Book in Review: "The Prince"

The Prince is a short classic where author Niccolo Machiavelli looks at lessons learned from political leaders (princes) of the past and looks to give some advice for an aspiring price.

I will begin by saying: Machiavelli is not known for his morals. He sports a pre-Nietzschian “will to power” philosophy in which the expedient, self-advantageous option is always the right one. For Machiavelli there is no undergirding philosophy to which he is fastened to. There is no absolute ideal to which his prince is to daily strive. There is only power. There is only the acquiring, preserving, and expanding of your kingdom by any and every means necessary. Cruelty and deception are no worse than compassion and justice—as long as it serves your personal aims it is a tool to be used.

Such pragmatism is a brutal philosophy that has assailed the human race for as long as there have been humans. It also sounds to me like an exhausting, miserable way to live; not to mention quite contrary to a Biblical worldview.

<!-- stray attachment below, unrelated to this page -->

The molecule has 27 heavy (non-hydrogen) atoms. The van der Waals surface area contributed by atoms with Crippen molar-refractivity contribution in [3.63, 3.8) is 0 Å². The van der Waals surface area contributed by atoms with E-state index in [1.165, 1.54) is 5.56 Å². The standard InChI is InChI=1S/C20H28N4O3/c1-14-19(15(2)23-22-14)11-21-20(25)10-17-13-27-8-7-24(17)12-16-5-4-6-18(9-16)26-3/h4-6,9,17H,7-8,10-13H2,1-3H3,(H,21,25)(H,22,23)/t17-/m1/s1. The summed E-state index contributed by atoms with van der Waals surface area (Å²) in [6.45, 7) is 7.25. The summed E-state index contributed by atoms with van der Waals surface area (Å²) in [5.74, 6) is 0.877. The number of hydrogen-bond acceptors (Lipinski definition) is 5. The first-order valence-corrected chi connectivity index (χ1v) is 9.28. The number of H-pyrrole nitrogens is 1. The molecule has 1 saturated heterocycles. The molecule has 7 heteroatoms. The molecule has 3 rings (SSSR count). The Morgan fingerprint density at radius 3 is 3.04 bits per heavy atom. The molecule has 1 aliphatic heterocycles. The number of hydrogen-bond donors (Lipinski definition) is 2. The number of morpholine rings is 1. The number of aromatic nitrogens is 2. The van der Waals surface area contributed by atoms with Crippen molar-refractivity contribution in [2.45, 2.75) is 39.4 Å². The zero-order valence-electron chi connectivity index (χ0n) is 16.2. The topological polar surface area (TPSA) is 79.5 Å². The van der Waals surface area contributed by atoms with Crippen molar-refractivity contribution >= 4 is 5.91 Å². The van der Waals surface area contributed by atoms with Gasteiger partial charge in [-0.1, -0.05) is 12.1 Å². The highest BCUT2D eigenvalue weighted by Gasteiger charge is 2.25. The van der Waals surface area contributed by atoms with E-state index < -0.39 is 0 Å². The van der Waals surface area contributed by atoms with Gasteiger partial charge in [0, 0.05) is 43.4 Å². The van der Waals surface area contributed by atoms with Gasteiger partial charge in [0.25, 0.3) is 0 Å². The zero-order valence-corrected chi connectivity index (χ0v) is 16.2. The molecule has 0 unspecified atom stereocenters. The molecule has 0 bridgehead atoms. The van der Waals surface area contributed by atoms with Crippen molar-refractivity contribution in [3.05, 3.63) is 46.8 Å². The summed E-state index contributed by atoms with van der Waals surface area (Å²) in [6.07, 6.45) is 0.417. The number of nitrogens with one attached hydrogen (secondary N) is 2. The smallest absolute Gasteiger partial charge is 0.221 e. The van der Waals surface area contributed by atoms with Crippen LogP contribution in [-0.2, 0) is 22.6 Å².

But that is not to say that “The Prince” is without valuable nuggets of leadership wisdom. Machiavelli pulls from the politics of his day as well as famous Roman, Greek, and Biblical histories to build various case studies of what works and what doesn’t. This is a great way to learn leadership (and far more beneficial and entertaining in my opinion than modern leadership books).

He discusses the weaknesses of both mercenaries and auxiliaries—and the importance of your soldiers being your own as only they will have sufficient stake in the game to bleed and die for you. He talks about (as a general rule) action being preferred over caution. He discusses the importance of a prince always familiarizing himself with war; ever educating himself on the terrain of his own kingdom; always interrogating from wise men which hill is better equipped for defense, or which ridge will better thwart the enemy. For when the war eventually comes this prince will be ready, having prepared himself in the time of peace. Machiavelli also discusses whether it is preferred to be loved or feared. His answer: Have the people fear you, but not hate you. People are too fickle to retain their love for their ruler when crisis descends.

“The Prince” is a short classic that I will admit is a fun read. Take the good leadership principles and translate them to our modern world; dump the poor morals. We have enough expediency in leadership today as it is.

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